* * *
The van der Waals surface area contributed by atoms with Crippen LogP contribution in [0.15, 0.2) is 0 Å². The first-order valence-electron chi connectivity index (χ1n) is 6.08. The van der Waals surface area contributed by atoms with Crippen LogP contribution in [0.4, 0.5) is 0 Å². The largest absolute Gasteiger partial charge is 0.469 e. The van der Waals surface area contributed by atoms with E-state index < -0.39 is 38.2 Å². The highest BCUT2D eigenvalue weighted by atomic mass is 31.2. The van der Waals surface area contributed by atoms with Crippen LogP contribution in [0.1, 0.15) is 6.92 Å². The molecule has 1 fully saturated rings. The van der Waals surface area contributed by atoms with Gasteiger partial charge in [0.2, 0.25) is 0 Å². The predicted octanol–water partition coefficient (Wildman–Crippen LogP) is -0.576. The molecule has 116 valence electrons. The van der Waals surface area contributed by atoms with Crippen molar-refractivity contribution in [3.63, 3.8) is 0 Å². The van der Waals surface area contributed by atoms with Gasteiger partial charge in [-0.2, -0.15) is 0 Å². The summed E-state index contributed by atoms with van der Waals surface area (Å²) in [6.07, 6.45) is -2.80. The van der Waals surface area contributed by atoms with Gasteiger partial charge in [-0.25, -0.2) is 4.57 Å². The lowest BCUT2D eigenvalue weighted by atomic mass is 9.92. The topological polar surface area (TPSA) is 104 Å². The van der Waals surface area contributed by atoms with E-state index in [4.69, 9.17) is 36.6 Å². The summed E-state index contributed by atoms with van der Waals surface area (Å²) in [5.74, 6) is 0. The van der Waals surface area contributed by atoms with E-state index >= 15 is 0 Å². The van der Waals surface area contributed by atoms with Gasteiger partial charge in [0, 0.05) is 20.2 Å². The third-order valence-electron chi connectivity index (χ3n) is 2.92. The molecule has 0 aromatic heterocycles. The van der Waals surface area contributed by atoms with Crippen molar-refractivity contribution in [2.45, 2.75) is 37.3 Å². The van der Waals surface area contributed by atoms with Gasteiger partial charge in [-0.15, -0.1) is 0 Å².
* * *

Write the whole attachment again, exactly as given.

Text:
The van der Waals surface area contributed by atoms with Crippen LogP contribution in [0.15, 0.2) is 0 Å². The first-order valence-electron chi connectivity index (χ1n) is 6.08. The van der Waals surface area contributed by atoms with Crippen LogP contribution in [0.4, 0.5) is 0 Å². The largest absolute Gasteiger partial charge is 0.469 e. The van der Waals surface area contributed by atoms with E-state index < -0.39 is 38.2 Å². The highest BCUT2D eigenvalue weighted by atomic mass is 31.2. The van der Waals surface area contributed by atoms with Crippen LogP contribution in [0.1, 0.15) is 6.92 Å². The molecule has 1 fully saturated rings. The van der Waals surface area contributed by atoms with Gasteiger partial charge in [0.2, 0.25) is 0 Å². The predicted octanol–water partition coefficient (Wildman–Crippen LogP) is -0.576. The molecule has 116 valence electrons. The van der Waals surface area contributed by atoms with Crippen molar-refractivity contribution in [3.63, 3.8) is 0 Å². The van der Waals surface area contributed by atoms with Gasteiger partial charge in [-0.2, -0.15) is 0 Å². The summed E-state index contributed by atoms with van der Waals surface area (Å²) in [6.07, 6.45) is -2.80. The van der Waals surface area contributed by atoms with Gasteiger partial charge in [-0.25, -0.2) is 4.57 Å². The lowest BCUT2D eigenvalue weighted by atomic mass is 9.92. The topological polar surface area (TPSA) is 104 Å². The van der Waals surface area contributed by atoms with E-state index in [4.69, 9.17) is 36.6 Å². The summed E-state index contributed by atoms with van der Waals surface area (Å²) in [5.74, 6) is 0. The van der Waals surface area contributed by atoms with E-state index >= 15 is 0 Å². The van der Waals surface area contributed by atoms with Gasteiger partial charge in [0, 0.05) is 20.2 Å². The third-order valence-electron chi connectivity index (χ3n) is 2.92. The molecule has 0 aromatic heterocycles. The van der Waals surface area contributed by atoms with Crippen molar-refractivity contribution in [2.45, 2.75) is 37.3 Å². The van der Waals surface area contributed by atoms with Gasteiger partial charge in [-0.15, -0.1) is 0 Å².